HIE News Round Up: ONC Trusted Exchange Framework Counterproductive; Secure Health Data Sharing Challenges; and SHIEC News
Welcome to the Health Information Exchange Weekly News Round Up from RosettaHealth. Each week, we will provide you with a summary of all the actionable news that hospitals, HIT vendors, ACOs, and population health providers need to be smart and effective when it comes to health information exchange.
Interoperability Experts Take Aim at ONC Trusted Exchange Framework
A draft framework developed by the Office of the National Coordinator for Health IT meant to help achieve nationwide interoperability across disparate health information networks is counterproductive, according to prominent HIT experts.
CMS Unveils Interoperability, EHR Clinical Documentation Changes
CMS has released proposed rules for Medicare that would make good on its promises to promote interoperability, reduce administrative burdens for physicians, and expand patient data access capabilities.
Secure Healthcare Data Sharing Not a Priority for Some Workers
Some healthcare workers don’t follow best practices for secure healthcare data sharing, according to a new survey.
VA Creates Special Office to Direct $16B Health Record Overhaul
Last week, the Veterans Affairs Department announced the establishment of a special office to make sure the agency’s multibillion electronic health record digitization effort stays on track.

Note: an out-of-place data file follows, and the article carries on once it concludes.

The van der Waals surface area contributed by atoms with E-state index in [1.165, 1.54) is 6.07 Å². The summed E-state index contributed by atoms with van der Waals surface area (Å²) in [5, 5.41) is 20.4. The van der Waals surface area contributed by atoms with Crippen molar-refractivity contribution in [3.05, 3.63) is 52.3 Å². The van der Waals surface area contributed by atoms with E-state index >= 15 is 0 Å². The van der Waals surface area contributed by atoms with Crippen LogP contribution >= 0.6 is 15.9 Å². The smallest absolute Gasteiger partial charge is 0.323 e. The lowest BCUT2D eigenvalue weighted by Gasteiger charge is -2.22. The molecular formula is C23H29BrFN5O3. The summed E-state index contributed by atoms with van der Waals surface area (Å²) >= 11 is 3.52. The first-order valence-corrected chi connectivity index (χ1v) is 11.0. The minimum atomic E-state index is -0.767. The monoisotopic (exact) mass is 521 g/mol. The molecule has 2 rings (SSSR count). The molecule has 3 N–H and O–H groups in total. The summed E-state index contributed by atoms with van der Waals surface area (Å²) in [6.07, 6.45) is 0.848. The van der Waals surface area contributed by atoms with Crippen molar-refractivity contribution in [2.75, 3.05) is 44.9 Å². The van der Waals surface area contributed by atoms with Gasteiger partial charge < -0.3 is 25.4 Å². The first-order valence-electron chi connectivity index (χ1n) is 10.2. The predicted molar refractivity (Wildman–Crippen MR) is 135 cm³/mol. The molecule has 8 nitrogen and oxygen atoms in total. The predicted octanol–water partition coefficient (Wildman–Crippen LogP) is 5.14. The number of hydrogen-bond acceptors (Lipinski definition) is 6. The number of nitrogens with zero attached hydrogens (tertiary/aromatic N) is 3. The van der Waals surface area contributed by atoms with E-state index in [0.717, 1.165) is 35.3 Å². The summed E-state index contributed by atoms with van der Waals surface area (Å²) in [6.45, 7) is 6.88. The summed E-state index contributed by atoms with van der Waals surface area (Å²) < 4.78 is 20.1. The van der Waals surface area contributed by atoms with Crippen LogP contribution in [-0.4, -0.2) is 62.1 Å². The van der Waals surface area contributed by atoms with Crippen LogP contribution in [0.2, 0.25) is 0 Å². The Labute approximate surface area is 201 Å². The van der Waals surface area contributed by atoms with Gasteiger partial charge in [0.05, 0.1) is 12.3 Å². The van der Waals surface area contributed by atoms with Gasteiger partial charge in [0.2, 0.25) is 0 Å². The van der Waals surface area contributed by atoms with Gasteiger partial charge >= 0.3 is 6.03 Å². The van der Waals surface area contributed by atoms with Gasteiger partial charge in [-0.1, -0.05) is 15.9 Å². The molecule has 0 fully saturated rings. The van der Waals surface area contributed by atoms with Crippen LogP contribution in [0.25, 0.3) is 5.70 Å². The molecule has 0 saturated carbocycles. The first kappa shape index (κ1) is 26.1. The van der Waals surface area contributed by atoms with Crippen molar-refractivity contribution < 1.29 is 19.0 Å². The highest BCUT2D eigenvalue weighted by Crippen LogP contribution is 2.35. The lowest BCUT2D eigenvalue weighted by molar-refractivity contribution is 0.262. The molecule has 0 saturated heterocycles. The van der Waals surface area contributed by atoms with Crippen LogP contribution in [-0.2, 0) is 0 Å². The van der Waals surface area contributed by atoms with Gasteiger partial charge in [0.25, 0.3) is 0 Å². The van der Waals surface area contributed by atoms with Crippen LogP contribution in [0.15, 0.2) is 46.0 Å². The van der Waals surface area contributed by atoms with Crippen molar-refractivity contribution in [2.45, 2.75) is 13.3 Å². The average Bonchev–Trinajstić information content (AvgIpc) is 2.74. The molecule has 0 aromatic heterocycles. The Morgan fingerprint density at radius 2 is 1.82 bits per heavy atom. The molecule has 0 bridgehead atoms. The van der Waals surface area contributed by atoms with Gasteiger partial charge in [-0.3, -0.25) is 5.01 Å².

How to Create a Standardized Nationwide Patient Matching Strategy
A nationwide patient matching strategy should be led by the private-sector and spearheaded by a neutral coordinating organization to ensure flexibility, transparency, and standardization, according to several healthcare industry leaders.
SHIEC Establishes Social Determinants Committee
The Strategic Health Information Exchange Collaborative (SHIEC) has established a Social Determinants Committee, with the core aim to help SHIEC better focus on identifying and linking social determinants of health (SDOH) data and best practices between societal sectors across the country.
Physician Burnout Rates Remain Low in Small, Independent Practices
Despite the rapid rise of physician burnout nationwide, burnout rates are relatively low among providers in small, urban, independent primary care practices comprising less than five physicians.